FreeCharge’s acquisition by Snapdeal has been touted to have been one of the biggest acquisitions in the history of internet industry in India. FreeCharge was founded by Kunal Shah in 2010. At the time of the deal, FreeCharge had more than $80 million in its bank accounts.
While closing a million daily transactions in February this year, and launching its mobile wallet in October last year, FreeCharge was reported to be narrowing the gap against industry leader Paytm last month. Speculations have it that the company has also closed another massive round of funding from Chinese investors.
According to a Nielsen study in April this year, FreeCharge’s market share reached 30 percent from a mere 17 percent last October. The same study reported Paytm to have a market share of 40 percent, an increase from 35 percent since last October.
In a time when the e-commerce sector is going through tough times, Ahmedabad-based online marketplace Infibeam’s Rs 450 crore initial share sale is said have been fully subscribed on the last day of its IPO. It is the first Indian online retailer to go public. The company raised a capital of an undisclosed amount. Reportedly, Infibeam will invest Rs 45 crore in payment gateway CCAvenue.
Rocket Internet-backed Jabong had entered the Indian market with a bang in 2012. Founded by Praveen Sinha and Arun Chandra Mohan and incubated by Rocket Internet, the Delhi-based fashion startup had hired Sanjeev Mohanty as CEO in November 2015. Rumours were flying around on the acquisition of Jabong even before Myntra acquired it.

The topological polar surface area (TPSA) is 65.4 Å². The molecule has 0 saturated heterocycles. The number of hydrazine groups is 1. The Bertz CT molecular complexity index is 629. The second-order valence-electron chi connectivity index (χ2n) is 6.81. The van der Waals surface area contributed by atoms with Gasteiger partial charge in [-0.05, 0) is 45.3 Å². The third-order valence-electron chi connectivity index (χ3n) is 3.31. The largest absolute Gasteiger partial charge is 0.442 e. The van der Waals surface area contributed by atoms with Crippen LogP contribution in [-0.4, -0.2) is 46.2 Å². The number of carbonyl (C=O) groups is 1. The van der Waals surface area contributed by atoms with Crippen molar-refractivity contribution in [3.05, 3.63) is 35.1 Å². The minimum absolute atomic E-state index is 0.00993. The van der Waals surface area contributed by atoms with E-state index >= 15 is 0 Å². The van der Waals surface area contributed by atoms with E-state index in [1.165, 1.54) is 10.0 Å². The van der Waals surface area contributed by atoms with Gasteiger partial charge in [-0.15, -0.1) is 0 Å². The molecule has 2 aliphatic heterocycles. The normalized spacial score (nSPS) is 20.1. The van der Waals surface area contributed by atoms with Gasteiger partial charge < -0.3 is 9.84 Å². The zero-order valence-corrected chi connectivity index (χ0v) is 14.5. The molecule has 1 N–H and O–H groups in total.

Jabong will, for now, continue to work as a separate entity. Investors in Jabong, mainly Rocket Internet and Kinnevick have now exited.
Founded six years ago by Aaditya Sood, Calm.io built a platform which helped out DevOps in the age of containers, clouds, and micro services. Headquartered in San-Francisco, the company raised $4 million in 2013 and an undisclosed amount earlier this year.
Nutanix, enterprise cloud computing company, acquired automation startup Calm.io for an undisclosed amount.
Reportedly, Calm.io deal was the one referred to in a Nutanix S1 amended filing, which involved 528,517 shares and $1.2 million in cash.
Started in 2011 by Jitendra Gupta and Amrish Rau, Citrus Pay was one of first few companies in the Payment Gateway space.
Citrus Pay has now claimed to have signed up and manages over 10,000 merchants, which is around 12 per cent of the internet commerce market, valued at $24 billion, in the country. It handles a total Gross Business Value of $2.2 billion (or Rs 14,000 crore) and close to 10 million transactions a month across its merchant and consumer businesses.